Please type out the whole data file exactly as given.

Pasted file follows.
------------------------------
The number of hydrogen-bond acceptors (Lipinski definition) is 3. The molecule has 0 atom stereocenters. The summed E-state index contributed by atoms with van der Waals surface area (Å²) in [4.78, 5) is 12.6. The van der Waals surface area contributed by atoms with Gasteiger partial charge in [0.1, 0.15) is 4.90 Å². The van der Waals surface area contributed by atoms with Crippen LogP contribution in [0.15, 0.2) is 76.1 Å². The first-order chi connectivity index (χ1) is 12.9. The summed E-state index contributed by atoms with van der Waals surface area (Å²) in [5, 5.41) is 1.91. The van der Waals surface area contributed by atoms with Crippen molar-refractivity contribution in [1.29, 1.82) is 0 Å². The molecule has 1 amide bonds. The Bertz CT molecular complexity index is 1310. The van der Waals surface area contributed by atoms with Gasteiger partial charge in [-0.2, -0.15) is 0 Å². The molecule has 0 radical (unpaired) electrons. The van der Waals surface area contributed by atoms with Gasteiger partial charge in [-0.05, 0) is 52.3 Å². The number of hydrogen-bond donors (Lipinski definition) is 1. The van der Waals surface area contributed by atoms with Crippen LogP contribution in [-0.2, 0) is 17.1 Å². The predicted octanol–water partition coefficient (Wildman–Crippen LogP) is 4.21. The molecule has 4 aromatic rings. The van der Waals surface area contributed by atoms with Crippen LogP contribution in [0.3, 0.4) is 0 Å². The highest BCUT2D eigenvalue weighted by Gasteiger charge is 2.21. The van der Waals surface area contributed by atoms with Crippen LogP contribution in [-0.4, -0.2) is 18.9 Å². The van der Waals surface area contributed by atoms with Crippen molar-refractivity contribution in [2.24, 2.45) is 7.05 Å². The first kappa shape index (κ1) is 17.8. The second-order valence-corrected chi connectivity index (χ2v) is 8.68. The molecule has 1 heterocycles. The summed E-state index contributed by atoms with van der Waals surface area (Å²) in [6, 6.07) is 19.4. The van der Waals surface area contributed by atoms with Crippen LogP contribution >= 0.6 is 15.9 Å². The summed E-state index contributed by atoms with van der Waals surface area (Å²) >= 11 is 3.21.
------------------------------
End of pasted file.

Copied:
The number of hydrogen-bond acceptors (Lipinski definition) is 3. The molecule has 0 atom stereocenters. The summed E-state index contributed by atoms with van der Waals surface area (Å²) in [4.78, 5) is 12.6. The van der Waals surface area contributed by atoms with Gasteiger partial charge in [0.1, 0.15) is 4.90 Å². The van der Waals surface area contributed by atoms with Crippen LogP contribution in [0.15, 0.2) is 76.1 Å². The first-order chi connectivity index (χ1) is 12.9. The summed E-state index contributed by atoms with van der Waals surface area (Å²) in [5, 5.41) is 1.91. The van der Waals surface area contributed by atoms with Crippen molar-refractivity contribution in [1.29, 1.82) is 0 Å². The molecule has 1 amide bonds. The Bertz CT molecular complexity index is 1310. The van der Waals surface area contributed by atoms with Gasteiger partial charge in [-0.2, -0.15) is 0 Å². The molecule has 0 radical (unpaired) electrons. The van der Waals surface area contributed by atoms with Gasteiger partial charge in [-0.05, 0) is 52.3 Å². The number of hydrogen-bond donors (Lipinski definition) is 1. The van der Waals surface area contributed by atoms with Crippen LogP contribution in [-0.2, 0) is 17.1 Å². The predicted octanol–water partition coefficient (Wildman–Crippen LogP) is 4.21. The molecule has 4 aromatic rings. The van der Waals surface area contributed by atoms with Crippen LogP contribution in [0.3, 0.4) is 0 Å². The highest BCUT2D eigenvalue weighted by Gasteiger charge is 2.21. The van der Waals surface area contributed by atoms with Crippen LogP contribution in [-0.4, -0.2) is 18.9 Å². The van der Waals surface area contributed by atoms with Crippen molar-refractivity contribution in [2.24, 2.45) is 7.05 Å². The first kappa shape index (κ1) is 17.8. The second-order valence-corrected chi connectivity index (χ2v) is 8.68. The molecule has 1 heterocycles. The summed E-state index contributed by atoms with van der Waals surface area (Å²) in [6, 6.07) is 19.4. The van der Waals surface area contributed by atoms with Crippen LogP contribution >= 0.6 is 15.9 Å². The summed E-state index contributed by atoms with van der Waals surface area (Å²) >= 11 is 3.21.